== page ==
Sen. Bernie Sanders (I-VT). After losing the 2016 Democratic presidential primary to Hillary Clinton, Sanders is back. He’s been in the political game for decades and is the longest-serving independent member of Congress in history.
Billionaire Tom Steyer. Last year, billionaire Democratic activist and donor Steyer said he wouldn’t be running for president in 2020. Buutttt, he changed his mind.
Sen. Elizabeth Warren (D-MA). Warren is a long-time critic of President Trump and has a reputation for putting pressure on the financial industry. Oh and you may have heard a thing or two about her policy ideas. She’s got lots of them.
Entrepreneur Andrew Yang. Yang doesn’t have any experience in politics. But he launched a 2020 campaign because he’s afraid for the future of the country. His big talking point: universal basic income.
Battle time. No it's not an episode of “The Bachelor,” but it might be just as dramatic. Here's what you need to know…
February 7: Eighth Democratic debate
8pm ET, ABC. The 2020 Democratic presidential candidates are back to win you and New Hampshire over. This debate comes just a few days before the state's primary election – aka the first one in the 2020 race. ABC News, Apple News, and local TV station WMUR are hosting.
February 19: Ninth Democratic debate
NBC/MSNBC. The candidates are hitting the strip. This debate is going down in Las Vegas, and just a few days before Nevada's Democratic primary. NBC and MSNBC are hosting with The Nevada Independent. TBD who's moderating and how many mics we'll see on the stage.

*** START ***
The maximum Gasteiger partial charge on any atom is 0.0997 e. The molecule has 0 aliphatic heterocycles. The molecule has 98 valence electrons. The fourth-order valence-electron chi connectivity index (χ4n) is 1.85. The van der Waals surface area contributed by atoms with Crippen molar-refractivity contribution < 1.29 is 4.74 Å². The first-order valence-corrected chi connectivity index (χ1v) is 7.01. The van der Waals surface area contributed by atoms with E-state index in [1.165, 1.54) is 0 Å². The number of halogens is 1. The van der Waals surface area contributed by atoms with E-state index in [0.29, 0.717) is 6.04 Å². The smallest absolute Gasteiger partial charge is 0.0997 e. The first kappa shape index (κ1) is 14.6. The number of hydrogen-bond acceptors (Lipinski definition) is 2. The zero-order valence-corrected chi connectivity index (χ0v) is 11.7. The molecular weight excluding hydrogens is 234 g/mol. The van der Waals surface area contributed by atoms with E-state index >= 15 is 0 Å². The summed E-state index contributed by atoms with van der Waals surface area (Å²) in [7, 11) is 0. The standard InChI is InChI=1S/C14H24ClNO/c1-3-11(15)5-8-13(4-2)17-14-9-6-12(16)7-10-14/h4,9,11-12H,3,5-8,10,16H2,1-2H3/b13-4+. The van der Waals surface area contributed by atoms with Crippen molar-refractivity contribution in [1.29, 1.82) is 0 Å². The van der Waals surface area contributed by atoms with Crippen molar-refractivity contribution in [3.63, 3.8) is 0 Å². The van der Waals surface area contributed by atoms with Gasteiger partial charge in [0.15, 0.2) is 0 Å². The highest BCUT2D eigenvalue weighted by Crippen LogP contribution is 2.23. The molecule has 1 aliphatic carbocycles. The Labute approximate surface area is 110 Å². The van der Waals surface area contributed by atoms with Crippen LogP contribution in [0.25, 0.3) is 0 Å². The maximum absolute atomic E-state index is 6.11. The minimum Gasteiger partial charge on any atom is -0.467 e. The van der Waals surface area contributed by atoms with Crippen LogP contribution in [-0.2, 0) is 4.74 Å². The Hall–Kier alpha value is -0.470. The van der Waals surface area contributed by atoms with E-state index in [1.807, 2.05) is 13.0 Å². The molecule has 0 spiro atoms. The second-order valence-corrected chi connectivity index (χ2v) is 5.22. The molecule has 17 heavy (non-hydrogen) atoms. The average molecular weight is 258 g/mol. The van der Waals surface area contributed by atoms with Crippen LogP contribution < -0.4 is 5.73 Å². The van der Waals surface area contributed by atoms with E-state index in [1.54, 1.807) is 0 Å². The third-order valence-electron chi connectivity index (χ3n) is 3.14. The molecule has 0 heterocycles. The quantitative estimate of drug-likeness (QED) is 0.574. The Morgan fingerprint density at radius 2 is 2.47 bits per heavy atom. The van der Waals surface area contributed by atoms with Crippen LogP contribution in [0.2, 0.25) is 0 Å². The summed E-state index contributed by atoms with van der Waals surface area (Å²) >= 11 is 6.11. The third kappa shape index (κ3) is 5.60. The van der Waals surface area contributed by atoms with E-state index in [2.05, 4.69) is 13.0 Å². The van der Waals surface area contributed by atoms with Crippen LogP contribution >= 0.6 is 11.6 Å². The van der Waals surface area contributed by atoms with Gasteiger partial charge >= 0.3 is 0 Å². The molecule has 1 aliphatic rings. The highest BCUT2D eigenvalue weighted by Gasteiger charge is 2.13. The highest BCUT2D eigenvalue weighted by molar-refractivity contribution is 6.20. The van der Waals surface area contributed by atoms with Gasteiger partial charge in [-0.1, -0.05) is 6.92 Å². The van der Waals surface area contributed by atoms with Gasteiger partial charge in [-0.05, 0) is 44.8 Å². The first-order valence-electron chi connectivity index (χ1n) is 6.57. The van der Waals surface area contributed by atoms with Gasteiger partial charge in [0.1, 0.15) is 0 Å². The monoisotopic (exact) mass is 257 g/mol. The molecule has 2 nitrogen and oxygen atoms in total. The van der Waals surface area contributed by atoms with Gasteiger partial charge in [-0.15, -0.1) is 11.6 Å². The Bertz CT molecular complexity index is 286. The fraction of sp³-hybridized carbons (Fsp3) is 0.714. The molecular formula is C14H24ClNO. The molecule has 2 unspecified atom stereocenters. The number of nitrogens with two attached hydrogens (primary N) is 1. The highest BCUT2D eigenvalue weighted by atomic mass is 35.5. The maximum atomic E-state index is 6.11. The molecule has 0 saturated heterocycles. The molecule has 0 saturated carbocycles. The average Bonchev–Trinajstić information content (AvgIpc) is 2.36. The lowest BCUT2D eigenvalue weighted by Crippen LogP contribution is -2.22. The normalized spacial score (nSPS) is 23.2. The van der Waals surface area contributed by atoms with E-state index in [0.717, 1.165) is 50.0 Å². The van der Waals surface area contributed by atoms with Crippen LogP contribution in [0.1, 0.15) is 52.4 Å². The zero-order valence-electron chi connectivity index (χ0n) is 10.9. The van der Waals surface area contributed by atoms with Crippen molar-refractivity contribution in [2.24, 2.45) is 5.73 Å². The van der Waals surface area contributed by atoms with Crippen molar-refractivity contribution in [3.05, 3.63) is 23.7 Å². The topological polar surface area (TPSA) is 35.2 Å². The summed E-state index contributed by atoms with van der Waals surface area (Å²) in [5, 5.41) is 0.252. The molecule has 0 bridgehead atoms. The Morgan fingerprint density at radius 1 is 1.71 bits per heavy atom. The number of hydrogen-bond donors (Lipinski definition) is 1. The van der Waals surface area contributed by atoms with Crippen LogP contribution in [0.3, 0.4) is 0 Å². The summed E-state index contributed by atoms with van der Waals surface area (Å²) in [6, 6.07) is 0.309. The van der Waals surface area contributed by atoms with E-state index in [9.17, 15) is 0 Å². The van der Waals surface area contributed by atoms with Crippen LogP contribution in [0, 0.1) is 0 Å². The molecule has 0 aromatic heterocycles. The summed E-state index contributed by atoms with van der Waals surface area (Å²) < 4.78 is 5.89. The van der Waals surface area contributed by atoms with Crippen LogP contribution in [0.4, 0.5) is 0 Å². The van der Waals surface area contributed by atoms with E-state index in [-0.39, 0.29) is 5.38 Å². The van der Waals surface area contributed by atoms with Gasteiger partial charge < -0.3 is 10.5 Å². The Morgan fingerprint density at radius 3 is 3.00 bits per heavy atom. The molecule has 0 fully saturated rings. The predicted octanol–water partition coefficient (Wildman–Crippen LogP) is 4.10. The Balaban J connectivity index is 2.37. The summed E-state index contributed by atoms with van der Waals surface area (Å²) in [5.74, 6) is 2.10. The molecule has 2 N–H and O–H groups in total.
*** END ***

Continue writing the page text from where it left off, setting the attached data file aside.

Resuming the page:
February 25: Tenth Democratic debate
CBS. We're in the double digits, people. It's the 10th Democratic primary debate. This one's in South Carolina – another early primary state. CBS News and the Congressional Black Caucus Institute are partnering with Twitter to host this one.
Candidates are dropping their policies on everything from health care to foreign policy to climate change. We Skimm’d where they stand on…
Long presidential campaigns and inconsistent voting technology make it tough to safeguard America's elections. And with so much at stake in the 2020 vote, these vulnerabilities are keeping a lot of people up at night. Here's your Skimm Notes on election security.
Trump's base loves their man and he's considered a lock for the Republican nomination. Meanwhile, the field of Democratic candidates is still very full and includes both VIP names and people with no political experience. Trump’s 2016 win proved that even the most unlikely and less experienced political contenders have a shot.
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It’s that time of the decade: the government is taking a headcount of the US population. Here’s what you need to know about the history of the census and what to expect this year.
China wants to pull a Jack Dawson and be king of the world.
This week marks 65 years since the historic Supreme Court decision Brown v. Board of Education of Topeka. The court ruled that segregation in schools -- aka keeping white kids and black kids in separate schools -- was unconstitutional.